Also positive, in the north, is that the formal commitment signed by General Dostum and General Atta in May of last year has contributed to reducing conflict generally in the last few weeks, although fighting has occurred in Faryab and Dar-i-Souf. With the assistance of the United Nations Assistance Mission in Afghanistan (UNAMA), Generals Dostum and Atta have agreed to hold more regular meetings between their factions in order to resolve armed conflicts and reduce tensions.
In addition, last year’s presidential decree dismissing corrupt or unfit civil servants led to the removal of two senior intelligence staff from the rival Jumbesh and Jamiat parties in the north. Efforts are under way to take advantage of this change, which may allow for the two groups’ intelligence units to be combined, thus promoting security cooperation between them.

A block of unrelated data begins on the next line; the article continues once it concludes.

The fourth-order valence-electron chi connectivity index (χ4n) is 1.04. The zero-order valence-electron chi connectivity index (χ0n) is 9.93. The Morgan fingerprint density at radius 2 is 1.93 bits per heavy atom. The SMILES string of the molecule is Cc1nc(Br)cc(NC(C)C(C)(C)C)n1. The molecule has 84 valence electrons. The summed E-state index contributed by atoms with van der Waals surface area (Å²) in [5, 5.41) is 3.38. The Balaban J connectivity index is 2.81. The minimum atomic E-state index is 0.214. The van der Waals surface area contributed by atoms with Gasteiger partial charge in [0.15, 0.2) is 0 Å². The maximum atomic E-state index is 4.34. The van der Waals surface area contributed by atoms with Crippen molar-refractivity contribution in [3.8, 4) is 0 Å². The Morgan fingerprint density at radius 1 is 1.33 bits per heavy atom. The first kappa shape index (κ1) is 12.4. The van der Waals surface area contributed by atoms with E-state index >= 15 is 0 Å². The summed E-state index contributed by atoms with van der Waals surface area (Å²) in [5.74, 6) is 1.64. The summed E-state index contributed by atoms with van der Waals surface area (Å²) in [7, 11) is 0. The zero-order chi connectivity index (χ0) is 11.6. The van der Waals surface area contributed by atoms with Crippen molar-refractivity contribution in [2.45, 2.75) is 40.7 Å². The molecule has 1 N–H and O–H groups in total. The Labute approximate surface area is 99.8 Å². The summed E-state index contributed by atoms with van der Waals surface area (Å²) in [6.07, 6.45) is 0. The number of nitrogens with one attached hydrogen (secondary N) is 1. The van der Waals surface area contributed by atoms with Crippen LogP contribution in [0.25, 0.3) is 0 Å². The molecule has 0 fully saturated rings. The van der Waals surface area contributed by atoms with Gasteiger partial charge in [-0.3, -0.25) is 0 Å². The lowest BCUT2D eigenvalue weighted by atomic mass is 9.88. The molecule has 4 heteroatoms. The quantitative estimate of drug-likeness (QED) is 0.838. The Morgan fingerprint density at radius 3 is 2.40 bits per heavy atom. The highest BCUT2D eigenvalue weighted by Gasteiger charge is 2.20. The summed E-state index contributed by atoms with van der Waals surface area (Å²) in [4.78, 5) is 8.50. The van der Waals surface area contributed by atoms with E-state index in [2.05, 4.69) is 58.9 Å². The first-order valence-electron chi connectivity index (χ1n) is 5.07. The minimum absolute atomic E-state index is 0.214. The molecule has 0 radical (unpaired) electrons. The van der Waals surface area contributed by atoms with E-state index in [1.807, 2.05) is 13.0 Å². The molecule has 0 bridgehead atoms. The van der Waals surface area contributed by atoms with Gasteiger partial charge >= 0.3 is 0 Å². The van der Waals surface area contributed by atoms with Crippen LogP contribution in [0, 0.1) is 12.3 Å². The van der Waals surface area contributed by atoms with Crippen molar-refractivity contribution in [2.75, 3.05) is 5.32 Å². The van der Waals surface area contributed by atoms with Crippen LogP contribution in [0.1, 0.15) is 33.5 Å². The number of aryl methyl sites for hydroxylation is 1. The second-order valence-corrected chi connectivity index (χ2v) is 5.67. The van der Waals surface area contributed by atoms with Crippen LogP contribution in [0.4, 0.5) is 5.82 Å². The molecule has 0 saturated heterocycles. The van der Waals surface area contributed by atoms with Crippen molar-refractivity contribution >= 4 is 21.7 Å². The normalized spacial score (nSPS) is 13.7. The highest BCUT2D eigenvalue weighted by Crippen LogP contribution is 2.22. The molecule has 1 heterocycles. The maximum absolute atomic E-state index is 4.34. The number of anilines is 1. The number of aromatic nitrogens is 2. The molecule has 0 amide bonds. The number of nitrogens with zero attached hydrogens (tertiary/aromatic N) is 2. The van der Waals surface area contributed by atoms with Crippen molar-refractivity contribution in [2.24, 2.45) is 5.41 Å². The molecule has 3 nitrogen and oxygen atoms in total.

Unfortunately, the high rate of criminal activity by armed groups in and around Mazar-i-Sharif continues. The six-hundred-strong local police force, which is chronically under-resourced and internally divided, has been unable to deal with the upsurge in crime. The limitations of the police in Mazar-i-Sharif are indicative of the limitations faced by the police in all parts of Afghanistan. This underscores the importance of the national police training and reform programme, currently led by Germany.
Attacks against the United States-led coalition forces have also continued over the reporting period, including in Kabul, where two United States plain-clothes soldiers and their interpreter were injured on 17 December. A number of tragic incidents occurred in the following week, among them the attack on the front gate of an International Security and Assistance Force (ISAF) base in Kabul, which killed two Afghans and injured two foreign aid workers. There was also the crash of an ISAF German helicopter due to mechanical failure, which killed all seven personnel on board. In the same week, there was a series of unexplained explosions in Jalalabad. And just the day before yesterday, a United States helicopter crashed near Bagram, where, again, all four passengers died.